Take 2 Chickens, flea(?) 'em and cut 'em in pieces put them into a Stew pan with as much water as will cover them, Season 'em with Pepper & Salt blanch half a score of Almonds, beat 'em very fine and put 'em in to thicken it, put to it as much turmeric as will lye upon a Sixpence, boyl half a pound of Rice & put it in a Cullender to drain before ye fire, make an Omlet of Eggs & Clary if you like. If you boyl ye rice as much as you do for milk it will never be dry. You must clear ye water in ye bowls in 3 times

To Make Hams

Take six pd of Bay Salt, three pd of Coarse Sugar put it into a tub that will hold the hams with a large pail of water & as much Common Salt as will make it bear an Egg, then rub the Hams with two ounces of Salt Petre each & lay them over the tub for three day, then put them in, turn them every day for three weeks. This pickle will do eight more, tis best to have four together if you can, but every one must have the two ounces of Salt Petre.

To dress Hog's Feet & Ears

Clean them & put them in a Pot with a Bay leaf, a large Onion, & as much Water as will cover them; season them with Salt & Pepper, bake them with Bread; Keep them in this pickle till you want them; then take them out & cut them in handsom pieces, fry them & take for Sauce three spoonfuls of ye Pickle, some Flour & Butter mixt, & a spoonful of Mustard, lay ye Ears in ye Middle, & ye Feet round, & pour ye sauce over them.

How to ragou Hog's Feet & Ears

Take your Hog's Ears & boil them tender. slice them cross ye Ears in Slices, then put them to stew in your Gravy a little while.

Sheeps Rumps a la Sauce Robert

Boil the Rumps for 3 hours in Water & 3 or 4 spoonfuls of Vinegar a handful of Salt a spoonful of Cloves & Pepper, three or 4 onions, a Bay leaf, a sprig of Thyme; let it boil & scum it before you put in any of ye ingredients except ye Salt & Vinegar, drain the rumps from ye liquor & dip em in melted Butter; then roll em in grated Bread & broyl them of a good colour.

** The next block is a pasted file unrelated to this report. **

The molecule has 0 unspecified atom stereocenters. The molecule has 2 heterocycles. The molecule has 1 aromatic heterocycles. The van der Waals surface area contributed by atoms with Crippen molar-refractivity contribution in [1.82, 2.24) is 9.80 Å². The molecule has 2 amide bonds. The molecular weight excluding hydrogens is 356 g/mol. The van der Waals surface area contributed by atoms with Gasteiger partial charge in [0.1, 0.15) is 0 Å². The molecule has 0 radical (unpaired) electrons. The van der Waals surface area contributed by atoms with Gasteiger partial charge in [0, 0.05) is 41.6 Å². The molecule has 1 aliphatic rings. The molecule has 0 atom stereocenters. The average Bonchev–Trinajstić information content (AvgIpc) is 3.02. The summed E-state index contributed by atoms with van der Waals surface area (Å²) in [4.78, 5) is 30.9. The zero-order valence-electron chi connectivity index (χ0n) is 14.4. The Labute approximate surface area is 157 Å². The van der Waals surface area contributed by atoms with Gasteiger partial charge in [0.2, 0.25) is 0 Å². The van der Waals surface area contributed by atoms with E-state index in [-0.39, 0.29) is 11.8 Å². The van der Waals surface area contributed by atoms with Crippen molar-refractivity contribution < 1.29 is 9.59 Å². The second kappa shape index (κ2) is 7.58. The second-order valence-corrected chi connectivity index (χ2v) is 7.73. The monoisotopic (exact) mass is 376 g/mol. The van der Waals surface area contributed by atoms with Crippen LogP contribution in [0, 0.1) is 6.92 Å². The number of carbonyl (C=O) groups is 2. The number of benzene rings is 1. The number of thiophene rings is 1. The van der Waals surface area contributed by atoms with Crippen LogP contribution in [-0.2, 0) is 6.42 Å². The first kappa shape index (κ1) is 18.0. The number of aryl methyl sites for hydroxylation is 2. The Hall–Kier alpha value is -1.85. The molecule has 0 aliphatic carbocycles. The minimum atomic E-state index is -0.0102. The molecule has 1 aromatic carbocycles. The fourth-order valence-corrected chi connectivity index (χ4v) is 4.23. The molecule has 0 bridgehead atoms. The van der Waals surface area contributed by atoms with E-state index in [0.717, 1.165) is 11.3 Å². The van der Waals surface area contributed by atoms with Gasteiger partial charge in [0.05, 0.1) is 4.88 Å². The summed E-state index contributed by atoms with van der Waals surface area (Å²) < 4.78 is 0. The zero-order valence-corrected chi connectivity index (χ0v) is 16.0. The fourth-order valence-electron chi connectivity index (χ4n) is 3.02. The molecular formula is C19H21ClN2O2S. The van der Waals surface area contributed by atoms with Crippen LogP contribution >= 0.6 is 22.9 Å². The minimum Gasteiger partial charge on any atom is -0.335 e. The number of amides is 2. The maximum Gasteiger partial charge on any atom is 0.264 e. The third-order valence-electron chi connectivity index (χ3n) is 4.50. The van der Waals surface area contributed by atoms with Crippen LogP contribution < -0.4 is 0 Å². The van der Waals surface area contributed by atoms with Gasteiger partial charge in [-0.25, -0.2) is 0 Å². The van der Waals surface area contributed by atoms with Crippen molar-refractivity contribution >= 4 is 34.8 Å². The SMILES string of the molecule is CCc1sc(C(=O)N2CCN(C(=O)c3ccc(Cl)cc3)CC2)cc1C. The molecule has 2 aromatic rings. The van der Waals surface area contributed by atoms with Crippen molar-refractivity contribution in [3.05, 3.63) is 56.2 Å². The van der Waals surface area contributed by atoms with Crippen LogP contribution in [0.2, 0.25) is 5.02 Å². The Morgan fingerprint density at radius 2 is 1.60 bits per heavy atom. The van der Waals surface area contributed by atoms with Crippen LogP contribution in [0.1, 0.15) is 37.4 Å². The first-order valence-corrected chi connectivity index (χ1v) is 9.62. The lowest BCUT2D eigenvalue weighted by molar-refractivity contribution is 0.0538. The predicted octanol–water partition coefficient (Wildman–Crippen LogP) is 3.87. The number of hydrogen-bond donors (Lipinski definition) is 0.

for ye Sauce

the bigness of an Egg of Butter; when it is almost brown over ye fire put to it a handful of onion minced small, fry em gently til they are brown then throw in a handful of flower; fry it a little after ye flower is in, then put to it a Ladle of Gravey or ye liquor they were boyl'd in; a little Pepper & Salt; boyl it a quart of an hour; scum off ye fat & put half a spoonful of mustard, a little vinegar or ye Juice of a Lemon; pour the sauce first in ye dish then lay ye rumps upon it.

 

Sausages etc

Black puddings

A quarter of a peck of Groats Boyl up as much milk as will be sufficient to make them tender; put in the Groats gradually as the milk is boyling up & let them stive all night. put half a pound of ye Hogs Liver that has been parboil'd & two Apples Chopp'd fine two or three handfuls of Penny Royal & as much parsley & a little Summer Savory dried & rubb'd, a little Black Pepper & twice as much Jamaica Pepper a pound of Suet chop'd small, Salt to yr taste mix these well in the Groats then strain in the blood to yr liking, cut yr Lard in square large bits & mix with the rest keeping out a little to put in at the ends and the middle.

Mrs Guest's receipt for White Pudding

4 penny manchetts sliced - scalded over night with good milk or cream, 12 eggs leaving out 4 of ye whites, half a pint of thick cream, 4 spoonfuls of fine flower, a pound and a half of beef suet finely shredded, a pound of currents, mace, nutmeg & sugar to yr liking, mix all together & fill your skins - the guts must be skin'd

Another Way

ye Bread grated the weight of the bread in suet finely chopp'd, the same weight of currants, nutmeg, sugar & salt to your taste - beat as many eggs with 2 or 3 spoonfuls of sack to wet it adding a little cream - make it pretty stiff & do not fill the skins above half full

very good Sausages

Take a Leg of Pork or Veal, pick it clean from skin or fat and to every pound of lean meat put two pound of Beef suet pick'd from ye skins Shred ye meat & suet seperately very fine then mix them well together and add a large handful of green Sage shred very small season it with grated Nutmeg Salt & Pepper mix it well and press it hard into an earthen pot & keep it for use - when you use them roll them up with as much Egg as will make em smooth but no flour. Fry em in Clarified Suet which must be boiling hot before you put them in when they are fry'd through they are enough.

Fish

To collar Eels